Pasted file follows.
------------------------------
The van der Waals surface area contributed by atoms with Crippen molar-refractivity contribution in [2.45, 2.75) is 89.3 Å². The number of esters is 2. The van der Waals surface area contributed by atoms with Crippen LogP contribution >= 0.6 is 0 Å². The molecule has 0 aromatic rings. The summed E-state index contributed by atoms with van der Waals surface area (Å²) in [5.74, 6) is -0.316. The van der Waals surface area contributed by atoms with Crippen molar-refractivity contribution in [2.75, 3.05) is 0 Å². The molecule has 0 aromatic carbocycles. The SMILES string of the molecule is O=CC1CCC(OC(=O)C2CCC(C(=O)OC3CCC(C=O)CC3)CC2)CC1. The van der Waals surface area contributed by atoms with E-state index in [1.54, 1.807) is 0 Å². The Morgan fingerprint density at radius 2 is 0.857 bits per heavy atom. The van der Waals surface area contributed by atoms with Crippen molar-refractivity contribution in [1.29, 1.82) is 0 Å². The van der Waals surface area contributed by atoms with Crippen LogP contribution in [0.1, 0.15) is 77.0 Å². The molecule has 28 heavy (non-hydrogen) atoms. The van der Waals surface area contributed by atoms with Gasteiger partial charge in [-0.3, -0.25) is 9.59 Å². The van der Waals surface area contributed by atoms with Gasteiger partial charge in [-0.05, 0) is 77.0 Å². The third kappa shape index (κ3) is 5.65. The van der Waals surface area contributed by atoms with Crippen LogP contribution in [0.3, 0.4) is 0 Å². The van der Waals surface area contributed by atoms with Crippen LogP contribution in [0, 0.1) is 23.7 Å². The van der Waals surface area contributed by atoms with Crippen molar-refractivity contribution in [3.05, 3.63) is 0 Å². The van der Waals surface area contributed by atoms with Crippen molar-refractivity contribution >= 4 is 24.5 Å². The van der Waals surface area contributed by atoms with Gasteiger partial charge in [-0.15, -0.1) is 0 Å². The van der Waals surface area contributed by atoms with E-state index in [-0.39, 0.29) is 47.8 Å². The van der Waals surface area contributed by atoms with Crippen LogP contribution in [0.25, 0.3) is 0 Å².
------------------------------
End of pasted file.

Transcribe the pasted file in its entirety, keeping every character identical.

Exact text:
The van der Waals surface area contributed by atoms with Crippen molar-refractivity contribution in [2.45, 2.75) is 89.3 Å². The number of esters is 2. The van der Waals surface area contributed by atoms with Crippen LogP contribution >= 0.6 is 0 Å². The molecule has 0 aromatic rings. The summed E-state index contributed by atoms with van der Waals surface area (Å²) in [5.74, 6) is -0.316. The van der Waals surface area contributed by atoms with Crippen molar-refractivity contribution in [2.75, 3.05) is 0 Å². The molecule has 0 aromatic carbocycles. The SMILES string of the molecule is O=CC1CCC(OC(=O)C2CCC(C(=O)OC3CCC(C=O)CC3)CC2)CC1. The van der Waals surface area contributed by atoms with E-state index in [1.54, 1.807) is 0 Å². The Morgan fingerprint density at radius 2 is 0.857 bits per heavy atom. The van der Waals surface area contributed by atoms with Crippen molar-refractivity contribution in [1.29, 1.82) is 0 Å². The van der Waals surface area contributed by atoms with Crippen LogP contribution in [0.1, 0.15) is 77.0 Å². The molecule has 28 heavy (non-hydrogen) atoms. The van der Waals surface area contributed by atoms with Gasteiger partial charge in [-0.3, -0.25) is 9.59 Å². The van der Waals surface area contributed by atoms with Gasteiger partial charge in [-0.05, 0) is 77.0 Å². The third kappa shape index (κ3) is 5.65. The van der Waals surface area contributed by atoms with Crippen LogP contribution in [0.3, 0.4) is 0 Å². The van der Waals surface area contributed by atoms with Crippen LogP contribution in [0, 0.1) is 23.7 Å². The van der Waals surface area contributed by atoms with Crippen molar-refractivity contribution in [3.05, 3.63) is 0 Å². The van der Waals surface area contributed by atoms with Crippen molar-refractivity contribution >= 4 is 24.5 Å². The van der Waals surface area contributed by atoms with Gasteiger partial charge in [-0.15, -0.1) is 0 Å². The van der Waals surface area contributed by atoms with E-state index in [-0.39, 0.29) is 47.8 Å². The van der Waals surface area contributed by atoms with Crippen LogP contribution in [0.25, 0.3) is 0 Å².